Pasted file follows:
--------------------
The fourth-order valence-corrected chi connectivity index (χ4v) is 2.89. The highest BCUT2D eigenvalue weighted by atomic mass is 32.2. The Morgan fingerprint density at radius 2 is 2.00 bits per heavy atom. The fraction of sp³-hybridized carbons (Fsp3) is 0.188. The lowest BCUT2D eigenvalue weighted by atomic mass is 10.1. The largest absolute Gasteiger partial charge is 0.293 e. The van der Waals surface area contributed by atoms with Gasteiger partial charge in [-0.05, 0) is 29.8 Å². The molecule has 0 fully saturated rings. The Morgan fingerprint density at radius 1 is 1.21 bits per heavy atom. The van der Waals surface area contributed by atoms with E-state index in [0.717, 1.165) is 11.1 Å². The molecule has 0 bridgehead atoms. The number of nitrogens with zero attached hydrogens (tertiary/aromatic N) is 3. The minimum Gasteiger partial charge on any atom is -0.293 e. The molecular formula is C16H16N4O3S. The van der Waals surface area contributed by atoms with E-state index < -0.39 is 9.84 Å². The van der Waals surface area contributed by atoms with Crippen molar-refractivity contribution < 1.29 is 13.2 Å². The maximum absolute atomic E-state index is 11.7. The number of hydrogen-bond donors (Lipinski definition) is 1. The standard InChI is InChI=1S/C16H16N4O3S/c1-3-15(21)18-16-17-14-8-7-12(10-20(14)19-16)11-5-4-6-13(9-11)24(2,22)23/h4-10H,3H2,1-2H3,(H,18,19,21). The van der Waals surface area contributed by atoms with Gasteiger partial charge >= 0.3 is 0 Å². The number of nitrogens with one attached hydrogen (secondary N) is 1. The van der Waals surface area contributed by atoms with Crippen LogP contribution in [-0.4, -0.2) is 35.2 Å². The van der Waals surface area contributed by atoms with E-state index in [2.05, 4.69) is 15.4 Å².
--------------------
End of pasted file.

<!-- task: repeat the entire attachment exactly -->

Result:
The fourth-order valence-corrected chi connectivity index (χ4v) is 2.89. The highest BCUT2D eigenvalue weighted by atomic mass is 32.2. The Morgan fingerprint density at radius 2 is 2.00 bits per heavy atom. The fraction of sp³-hybridized carbons (Fsp3) is 0.188. The lowest BCUT2D eigenvalue weighted by atomic mass is 10.1. The largest absolute Gasteiger partial charge is 0.293 e. The van der Waals surface area contributed by atoms with Gasteiger partial charge in [-0.05, 0) is 29.8 Å². The molecule has 0 fully saturated rings. The Morgan fingerprint density at radius 1 is 1.21 bits per heavy atom. The van der Waals surface area contributed by atoms with E-state index in [0.717, 1.165) is 11.1 Å². The molecule has 0 bridgehead atoms. The number of nitrogens with zero attached hydrogens (tertiary/aromatic N) is 3. The minimum Gasteiger partial charge on any atom is -0.293 e. The molecular formula is C16H16N4O3S. The van der Waals surface area contributed by atoms with E-state index < -0.39 is 9.84 Å². The van der Waals surface area contributed by atoms with Crippen molar-refractivity contribution < 1.29 is 13.2 Å². The maximum absolute atomic E-state index is 11.7. The number of hydrogen-bond donors (Lipinski definition) is 1. The standard InChI is InChI=1S/C16H16N4O3S/c1-3-15(21)18-16-17-14-8-7-12(10-20(14)19-16)11-5-4-6-13(9-11)24(2,22)23/h4-10H,3H2,1-2H3,(H,18,19,21). The van der Waals surface area contributed by atoms with Gasteiger partial charge >= 0.3 is 0 Å². The number of nitrogens with one attached hydrogen (secondary N) is 1. The van der Waals surface area contributed by atoms with Crippen LogP contribution in [-0.4, -0.2) is 35.2 Å². The van der Waals surface area contributed by atoms with E-state index in [2.05, 4.69) is 15.4 Å².